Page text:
How to Avoid Big Losses and Execute Winning Trades Without Knowing What the Market Will Do

I know this headline just sounds too good to be true and nobody could blame you if you stopped reading right here.

Consider this though: It is said that a penny saved is a penny earned. It sounds cliche but it's accurate. If your stock portfolio is down by $1,000, you have to earn an extra $1,000 to bring your net worth back to even. So a penny saved really is a penny earned.

Now ask yourself; How much money did I lose since the May highs or the beginning of the year? To make up for the loss, you'll have to work extra hours. But what if you didn't lose any money? You would have preserved your purchasing power and be able to buy at lower prices (if you so chose).

In other words, knowing when to sell a position is equally - if not more - important than knowing when to buy. Buying low and selling high (or the opposite if you are shorting the market) require serious insight about the market.

Here is one simple strategy that protects your profits and helps you identify winning trades without having a clue of what the market - whether Dow Jones (DJI: ^DJI), S&P (SNP: ^GSPC), Nasdaq (Nasdaq: ^IXIC) or Russell 2000 (Chicago Options: ^RUT) - is going to do next.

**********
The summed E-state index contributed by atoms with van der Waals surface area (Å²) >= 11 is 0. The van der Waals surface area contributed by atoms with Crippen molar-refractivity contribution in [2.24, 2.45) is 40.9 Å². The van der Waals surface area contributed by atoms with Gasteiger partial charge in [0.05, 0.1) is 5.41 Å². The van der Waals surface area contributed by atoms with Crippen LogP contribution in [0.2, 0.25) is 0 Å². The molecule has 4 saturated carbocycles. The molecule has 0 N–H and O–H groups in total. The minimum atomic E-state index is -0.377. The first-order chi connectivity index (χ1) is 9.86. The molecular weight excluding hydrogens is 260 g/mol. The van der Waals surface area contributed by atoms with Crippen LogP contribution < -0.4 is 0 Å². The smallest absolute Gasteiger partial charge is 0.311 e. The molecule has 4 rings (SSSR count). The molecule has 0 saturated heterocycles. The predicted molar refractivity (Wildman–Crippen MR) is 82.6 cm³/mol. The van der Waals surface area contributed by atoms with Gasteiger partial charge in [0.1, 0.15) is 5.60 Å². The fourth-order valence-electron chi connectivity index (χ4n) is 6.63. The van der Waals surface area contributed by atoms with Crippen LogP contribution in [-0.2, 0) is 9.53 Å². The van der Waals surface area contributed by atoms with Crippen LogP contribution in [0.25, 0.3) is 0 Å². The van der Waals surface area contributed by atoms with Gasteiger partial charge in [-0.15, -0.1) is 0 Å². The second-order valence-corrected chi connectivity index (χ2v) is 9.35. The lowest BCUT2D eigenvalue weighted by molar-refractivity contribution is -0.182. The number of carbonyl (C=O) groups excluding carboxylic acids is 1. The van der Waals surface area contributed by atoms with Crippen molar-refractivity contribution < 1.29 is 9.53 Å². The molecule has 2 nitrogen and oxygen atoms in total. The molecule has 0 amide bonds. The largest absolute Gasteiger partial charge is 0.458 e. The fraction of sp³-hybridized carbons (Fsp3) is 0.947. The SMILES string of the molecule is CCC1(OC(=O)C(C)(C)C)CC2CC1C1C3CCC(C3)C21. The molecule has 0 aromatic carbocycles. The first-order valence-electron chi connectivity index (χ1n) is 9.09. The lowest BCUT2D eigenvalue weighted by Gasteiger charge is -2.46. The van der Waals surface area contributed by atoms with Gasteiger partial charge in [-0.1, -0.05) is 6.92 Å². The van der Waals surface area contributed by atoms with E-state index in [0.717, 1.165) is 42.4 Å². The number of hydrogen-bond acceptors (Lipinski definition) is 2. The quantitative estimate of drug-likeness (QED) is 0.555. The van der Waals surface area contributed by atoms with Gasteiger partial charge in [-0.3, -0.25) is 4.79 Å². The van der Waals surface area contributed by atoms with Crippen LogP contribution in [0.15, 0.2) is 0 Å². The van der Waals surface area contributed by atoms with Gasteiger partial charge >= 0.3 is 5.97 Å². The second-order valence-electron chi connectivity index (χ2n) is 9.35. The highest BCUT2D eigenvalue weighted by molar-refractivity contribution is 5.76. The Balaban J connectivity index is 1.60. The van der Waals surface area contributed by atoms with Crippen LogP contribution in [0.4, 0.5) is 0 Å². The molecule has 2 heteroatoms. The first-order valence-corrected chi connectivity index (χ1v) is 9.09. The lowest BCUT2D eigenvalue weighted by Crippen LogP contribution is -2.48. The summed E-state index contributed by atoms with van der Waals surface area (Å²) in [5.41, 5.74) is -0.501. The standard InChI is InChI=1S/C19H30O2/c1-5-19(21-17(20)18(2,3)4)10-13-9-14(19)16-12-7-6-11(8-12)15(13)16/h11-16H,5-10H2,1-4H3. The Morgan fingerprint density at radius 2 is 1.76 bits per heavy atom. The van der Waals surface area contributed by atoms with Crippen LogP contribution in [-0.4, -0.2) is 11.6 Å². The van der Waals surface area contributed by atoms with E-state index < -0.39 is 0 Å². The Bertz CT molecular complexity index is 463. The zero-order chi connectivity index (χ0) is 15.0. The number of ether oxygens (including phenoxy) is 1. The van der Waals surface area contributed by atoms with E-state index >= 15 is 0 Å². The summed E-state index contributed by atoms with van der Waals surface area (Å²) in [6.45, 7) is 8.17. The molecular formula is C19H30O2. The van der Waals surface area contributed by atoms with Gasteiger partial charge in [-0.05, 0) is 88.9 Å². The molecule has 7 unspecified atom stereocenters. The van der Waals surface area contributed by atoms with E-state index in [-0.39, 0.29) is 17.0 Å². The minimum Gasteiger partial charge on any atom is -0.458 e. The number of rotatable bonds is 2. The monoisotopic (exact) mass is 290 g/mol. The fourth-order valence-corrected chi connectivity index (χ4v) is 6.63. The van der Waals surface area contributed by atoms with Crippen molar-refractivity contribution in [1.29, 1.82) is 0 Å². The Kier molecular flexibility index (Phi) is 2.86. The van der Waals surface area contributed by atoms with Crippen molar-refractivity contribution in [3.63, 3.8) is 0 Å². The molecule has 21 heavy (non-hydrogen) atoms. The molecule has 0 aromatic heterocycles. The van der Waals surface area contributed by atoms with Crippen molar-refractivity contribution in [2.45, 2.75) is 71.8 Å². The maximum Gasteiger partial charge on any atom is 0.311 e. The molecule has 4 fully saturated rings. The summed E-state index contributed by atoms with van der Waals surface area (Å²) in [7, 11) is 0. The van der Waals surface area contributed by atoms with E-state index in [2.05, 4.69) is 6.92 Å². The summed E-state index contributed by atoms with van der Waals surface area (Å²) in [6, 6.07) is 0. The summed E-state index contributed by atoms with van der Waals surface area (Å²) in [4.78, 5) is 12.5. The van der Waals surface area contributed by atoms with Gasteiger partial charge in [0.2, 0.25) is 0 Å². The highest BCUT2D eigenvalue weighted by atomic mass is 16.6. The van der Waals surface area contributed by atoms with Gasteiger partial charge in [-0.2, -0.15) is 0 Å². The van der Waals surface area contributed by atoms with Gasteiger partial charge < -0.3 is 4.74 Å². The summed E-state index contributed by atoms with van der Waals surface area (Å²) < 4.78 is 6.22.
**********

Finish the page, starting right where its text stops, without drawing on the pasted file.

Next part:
Below you will find some actual trade recommendations. The number in front of the trade recommendation in the article corresponds with the number in the chart. Red numbers were sell signals, green numbers were buy signals.

Blind as a Bat but On Target

Bats have poor vision but they always find their target simply because they work effectively with what they've got. Nobody has 'stock market radar vision,' so we too have to work with what we've got. We need to identify an edge and exploit it.

Every person may have a different 'edge.' My edge is knowing the S&Ps hot buttons - levels that tend to force the S&P to change trends or confirm a trend (the red and yellow lines drawn in the chart show some hot buttons).

Imagine a car driving on a long road with a few traffic lights. If the car is going to stop, accelerate, or make a U-turn anywhere on the road, it will most likely be at a traffic light. If the S&P is going to reverse, it will likely be at support/resistance.

I spend much of my work hours identifying support/resistance levels. Trend lines, Fibonacci, pivots, sentiment, prior highs/lows, etc. are important tools to identify such hot buttons.

The Big One

Like a home builder that starts out with the foundation and the frame, I start out by 'building' a rough, big picture outline. If you've been a subscriber or even if you've just been reading my articles, you know that I've been harping about a major market top.

The chart below was published in the April 3 ETF Profit Strategy update and explains why a major market top was expected.

The ideal target range for this top was 1,369 - 1,382. This resistance cluster was made up of Fibonacci resistances and the upper trend line of a multi-decade bearish M top formation.

1) (See chart for corresponding number) The May 1 ETF Profit Strategy update confirmed that: 'A move to 1,369 would be close enough to consider the right side of the giant M-pattern as completed.' The very next day the S&P spiked briefly to 1,370.58 before reversing.

The Rollercoaster

The May 2 high was followed by a three month rollercoaster finished off by a meltdown. There was a temporary bottom at S&P 1,258 on June 16.

2) The June 15 ETF Profit Strategy update stated: